On December 20, 2018, the Camarillo Boys & Girls Club was transformed into a holiday wonderland, as the Camarillo Rotary Club put on its 27th Annual Kids Holiday Party with Santa, pizza, magicians (thank you, Paul Dwork), balloon animals and wrapped presents. This year, Rotarians entertained approximately 190 kids ages kindergarten through 3rd grade.

A big thank you to Tracy Saunders ( for all the great photos in our Holiday Party slide show:



Castle Air Inc. of Camarillo recently donated $15,000 of APCO UV light air purifiers to the Boys & Girls Club. APCO stands for Advanced Photocatalytic Oxidation. The purifiers are installed into the ductwork of a central air conditioning systems and clean the air as it passes using a combination of UV-C light and activated carbon that eliminates both germs and odors. 

While Fresh-Aire UV systems have not been specifically tested against coronavirus or Covid-19, they have been tested and proven effective against similar pathogens, some that require an even greater dosage for inactivation than coronavirus. Boys & Girls Clubs have always stepped up to provide safe places for kids and teens. Now, we are even more committed to ensuring that Club staff, members, families and communities have the resources and support they need.

“I have employees with children and I’ve utilized the Club myself", said Matt McKee, owner of Castle Air. "It is the working people's place to go since it is an affordable and safe place for children. We are proud to support the Club.”

“We are extremely grateful to Castle Air for making our facilities even safer", said Roberto Martinez, Club CEO. "This pandemic has affected so many of our families, and thanks to Castle Air, our staff and families can have greater peace of mind knowing that every precaution has been taken to provide a safe environment."


(From the Camarillo Acorn, October 29, 2021)

After a successful fundraising drive, the club is adding 6,500 square feet of space to its facility on Temple Avenue. Officials donned hard hats and used ceremonial shovels stenciled with the club’s logo to turn over dirt at the construction site.

Since it was founded in a small house on Barry Street in 1967, the club has grown to serve 4,000 kids each year with programs that include after-school tutoring, recreation and sports. Kids also get a chance to learn about job opportunities through a youth employment services program.

The new addition to the club will include a teen center and a STEM center, where kids can prepare for careers in science, technology, engineering and math. A sensory room will allow kids with special needs to regain their focus and prepare for learning and interacting with others.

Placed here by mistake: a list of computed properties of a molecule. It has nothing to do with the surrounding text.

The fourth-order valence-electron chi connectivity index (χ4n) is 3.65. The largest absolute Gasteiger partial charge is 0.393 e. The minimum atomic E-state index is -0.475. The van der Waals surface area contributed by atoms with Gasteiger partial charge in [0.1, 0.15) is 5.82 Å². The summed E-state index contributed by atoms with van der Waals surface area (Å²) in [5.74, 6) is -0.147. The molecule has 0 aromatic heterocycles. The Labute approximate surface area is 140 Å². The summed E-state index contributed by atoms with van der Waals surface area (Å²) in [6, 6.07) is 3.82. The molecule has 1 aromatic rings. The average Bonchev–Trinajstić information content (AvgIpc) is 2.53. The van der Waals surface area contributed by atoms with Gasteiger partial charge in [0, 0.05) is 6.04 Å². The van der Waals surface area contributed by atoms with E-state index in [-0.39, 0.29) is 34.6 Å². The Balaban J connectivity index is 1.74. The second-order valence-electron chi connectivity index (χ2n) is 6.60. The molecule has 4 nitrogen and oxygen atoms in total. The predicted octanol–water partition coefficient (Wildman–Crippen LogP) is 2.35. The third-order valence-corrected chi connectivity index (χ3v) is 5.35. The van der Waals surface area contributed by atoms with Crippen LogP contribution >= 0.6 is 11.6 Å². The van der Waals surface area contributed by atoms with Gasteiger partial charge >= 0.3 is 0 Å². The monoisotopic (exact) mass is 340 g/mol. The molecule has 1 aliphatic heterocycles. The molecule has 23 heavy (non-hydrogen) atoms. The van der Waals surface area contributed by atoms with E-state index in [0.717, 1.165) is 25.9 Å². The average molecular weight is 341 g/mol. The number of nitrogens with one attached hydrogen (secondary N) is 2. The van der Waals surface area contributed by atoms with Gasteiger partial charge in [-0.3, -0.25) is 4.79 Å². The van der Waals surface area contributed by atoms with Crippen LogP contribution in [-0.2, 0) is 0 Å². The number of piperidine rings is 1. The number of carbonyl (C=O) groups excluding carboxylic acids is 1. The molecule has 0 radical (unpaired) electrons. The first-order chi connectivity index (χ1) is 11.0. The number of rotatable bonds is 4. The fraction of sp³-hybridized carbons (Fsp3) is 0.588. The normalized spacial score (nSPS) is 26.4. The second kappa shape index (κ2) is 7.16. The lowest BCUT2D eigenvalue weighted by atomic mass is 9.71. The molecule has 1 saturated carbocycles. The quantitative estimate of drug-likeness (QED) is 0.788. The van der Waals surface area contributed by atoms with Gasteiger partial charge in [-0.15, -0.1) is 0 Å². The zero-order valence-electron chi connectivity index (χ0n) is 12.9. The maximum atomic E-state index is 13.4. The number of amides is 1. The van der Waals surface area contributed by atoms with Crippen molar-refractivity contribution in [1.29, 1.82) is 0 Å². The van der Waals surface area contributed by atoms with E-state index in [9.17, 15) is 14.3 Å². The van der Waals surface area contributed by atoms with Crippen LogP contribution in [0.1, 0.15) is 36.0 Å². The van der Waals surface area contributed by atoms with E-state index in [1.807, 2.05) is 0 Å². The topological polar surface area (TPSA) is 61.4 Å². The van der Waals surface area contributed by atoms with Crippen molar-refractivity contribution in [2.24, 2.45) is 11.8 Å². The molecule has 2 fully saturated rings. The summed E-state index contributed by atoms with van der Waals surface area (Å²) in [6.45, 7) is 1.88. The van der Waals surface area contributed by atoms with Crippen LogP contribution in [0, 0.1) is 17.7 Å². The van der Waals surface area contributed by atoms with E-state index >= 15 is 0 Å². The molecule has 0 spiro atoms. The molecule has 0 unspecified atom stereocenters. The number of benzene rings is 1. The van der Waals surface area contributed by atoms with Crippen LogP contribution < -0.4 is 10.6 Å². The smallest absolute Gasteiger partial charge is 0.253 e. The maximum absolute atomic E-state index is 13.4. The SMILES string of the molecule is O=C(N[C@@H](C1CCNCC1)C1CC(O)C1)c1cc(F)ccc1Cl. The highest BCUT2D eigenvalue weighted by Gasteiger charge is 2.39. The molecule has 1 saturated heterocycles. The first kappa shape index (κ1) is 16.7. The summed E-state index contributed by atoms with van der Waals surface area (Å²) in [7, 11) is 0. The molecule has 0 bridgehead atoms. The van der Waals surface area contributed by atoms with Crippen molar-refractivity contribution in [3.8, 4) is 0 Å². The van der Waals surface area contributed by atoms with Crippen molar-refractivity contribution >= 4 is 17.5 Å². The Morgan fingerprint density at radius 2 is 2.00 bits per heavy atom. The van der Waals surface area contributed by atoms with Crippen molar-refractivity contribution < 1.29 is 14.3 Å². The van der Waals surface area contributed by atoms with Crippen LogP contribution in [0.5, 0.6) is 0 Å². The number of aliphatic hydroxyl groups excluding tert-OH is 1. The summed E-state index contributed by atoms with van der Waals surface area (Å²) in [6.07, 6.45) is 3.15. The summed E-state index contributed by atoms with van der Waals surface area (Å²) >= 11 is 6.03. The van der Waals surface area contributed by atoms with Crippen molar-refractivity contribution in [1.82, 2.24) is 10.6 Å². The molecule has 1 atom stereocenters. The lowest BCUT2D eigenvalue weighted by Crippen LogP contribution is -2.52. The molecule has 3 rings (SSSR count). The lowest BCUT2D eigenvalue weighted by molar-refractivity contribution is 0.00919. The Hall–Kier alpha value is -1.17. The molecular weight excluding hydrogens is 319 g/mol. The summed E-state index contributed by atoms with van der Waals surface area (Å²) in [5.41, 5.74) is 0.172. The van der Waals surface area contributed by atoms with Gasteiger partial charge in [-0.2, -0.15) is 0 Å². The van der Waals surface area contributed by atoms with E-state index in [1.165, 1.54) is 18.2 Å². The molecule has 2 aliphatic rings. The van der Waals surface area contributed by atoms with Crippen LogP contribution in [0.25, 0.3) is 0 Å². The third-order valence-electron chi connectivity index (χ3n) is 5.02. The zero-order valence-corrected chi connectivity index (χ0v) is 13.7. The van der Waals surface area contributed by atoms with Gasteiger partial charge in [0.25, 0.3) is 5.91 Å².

Club CEO Roberto Martinez thanked backers who contributed over $4 million to make the expansion a reality. “Our club donors have made it possible to build places where kids change the trajectory of their lives and build confidence, competence, character and connections,” Martinez said. Nearly 200 donors were recognized for their contributions. The largest donation was $500,000 from the William and Joanne Miller Charitable Trust. The new wing will be named in their honor.

Board President Jerry Clifford said the expansion will help the club increase its offerings. “As we look to our future, we want more space, more programs and more teens,” he said. Clifford said the club serves a vital role in improving the lives of kids. “Our mission is to enable all young people, especially those who need us most, to reach their full potential as productive, caring responsible citizens of this community,” Clifford said. “Our Boys & Girls Club will continue to provide the essential tools needed for a successful and bright future for all of these kids.”

Layla Bloom, 13, is a student at Pleasant Valley School of Engineering and Arts and has been attending programs at the club for the past eight years. She said she’s looking forward to the completion of the expansion. “This new space is going to be really helpful. All the staff members are really helpful and kind, and they make it easier to have fun after school,” Layla said.

The new wing will be built in a contemporary architectural style with a glass and steel facade and should be completed in about 10 months.

Left to right:  CEO Roberto Martinez, Shigeru Yabu, Lorna Kyles, Jerome Clifford, PhD, Mark Lisagor, DDS, Kelly Long, Ventura County Supervisor, Joanne Haas, Myron Harrison, Louis Buldain, Layla Bloom (Age 13).